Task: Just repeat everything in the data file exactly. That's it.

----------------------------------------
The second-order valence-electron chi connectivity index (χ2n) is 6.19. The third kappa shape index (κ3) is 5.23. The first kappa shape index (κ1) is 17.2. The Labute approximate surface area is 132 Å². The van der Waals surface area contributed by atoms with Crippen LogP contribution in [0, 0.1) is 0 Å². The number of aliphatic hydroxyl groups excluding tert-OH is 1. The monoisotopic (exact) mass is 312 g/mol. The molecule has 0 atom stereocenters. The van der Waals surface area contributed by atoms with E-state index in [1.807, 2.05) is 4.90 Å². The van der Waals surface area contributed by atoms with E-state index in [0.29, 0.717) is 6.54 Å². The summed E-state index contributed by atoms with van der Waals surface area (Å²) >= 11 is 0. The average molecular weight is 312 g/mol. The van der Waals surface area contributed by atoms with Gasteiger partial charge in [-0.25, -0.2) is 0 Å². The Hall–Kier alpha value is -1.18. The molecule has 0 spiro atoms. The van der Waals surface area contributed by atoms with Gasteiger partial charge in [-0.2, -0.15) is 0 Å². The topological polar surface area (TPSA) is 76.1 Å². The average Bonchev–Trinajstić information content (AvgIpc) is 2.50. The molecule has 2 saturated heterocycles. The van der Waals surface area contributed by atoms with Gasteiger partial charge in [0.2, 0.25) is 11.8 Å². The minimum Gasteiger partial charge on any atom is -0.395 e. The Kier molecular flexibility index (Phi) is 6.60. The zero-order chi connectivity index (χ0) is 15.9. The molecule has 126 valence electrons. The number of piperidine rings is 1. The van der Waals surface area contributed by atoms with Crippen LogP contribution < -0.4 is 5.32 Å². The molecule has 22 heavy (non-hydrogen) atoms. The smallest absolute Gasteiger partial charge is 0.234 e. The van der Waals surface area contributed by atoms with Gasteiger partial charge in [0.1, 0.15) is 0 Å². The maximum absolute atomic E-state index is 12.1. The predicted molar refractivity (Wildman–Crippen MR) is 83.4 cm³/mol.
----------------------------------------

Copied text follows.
The second-order valence-electron chi connectivity index (χ2n) is 6.19. The third kappa shape index (κ3) is 5.23. The first kappa shape index (κ1) is 17.2. The Labute approximate surface area is 132 Å². The van der Waals surface area contributed by atoms with Crippen LogP contribution in [0, 0.1) is 0 Å². The number of aliphatic hydroxyl groups excluding tert-OH is 1. The monoisotopic (exact) mass is 312 g/mol. The molecule has 0 atom stereocenters. The van der Waals surface area contributed by atoms with E-state index in [1.807, 2.05) is 4.90 Å². The van der Waals surface area contributed by atoms with E-state index in [0.29, 0.717) is 6.54 Å². The summed E-state index contributed by atoms with van der Waals surface area (Å²) >= 11 is 0. The average molecular weight is 312 g/mol. The van der Waals surface area contributed by atoms with Gasteiger partial charge in [-0.25, -0.2) is 0 Å². The Hall–Kier alpha value is -1.18. The molecule has 0 spiro atoms. The van der Waals surface area contributed by atoms with Gasteiger partial charge in [-0.2, -0.15) is 0 Å². The topological polar surface area (TPSA) is 76.1 Å². The average Bonchev–Trinajstić information content (AvgIpc) is 2.50. The molecule has 2 saturated heterocycles. The van der Waals surface area contributed by atoms with Gasteiger partial charge in [0.2, 0.25) is 11.8 Å². The minimum Gasteiger partial charge on any atom is -0.395 e. The Kier molecular flexibility index (Phi) is 6.60. The zero-order chi connectivity index (χ0) is 15.9. The molecule has 126 valence electrons. The number of piperidine rings is 1. The van der Waals surface area contributed by atoms with Crippen LogP contribution < -0.4 is 5.32 Å². The molecule has 22 heavy (non-hydrogen) atoms. The smallest absolute Gasteiger partial charge is 0.234 e. The van der Waals surface area contributed by atoms with Gasteiger partial charge in [0.1, 0.15) is 0 Å². The maximum absolute atomic E-state index is 12.1. The predicted molar refractivity (Wildman–Crippen MR) is 83.4 cm³/mol.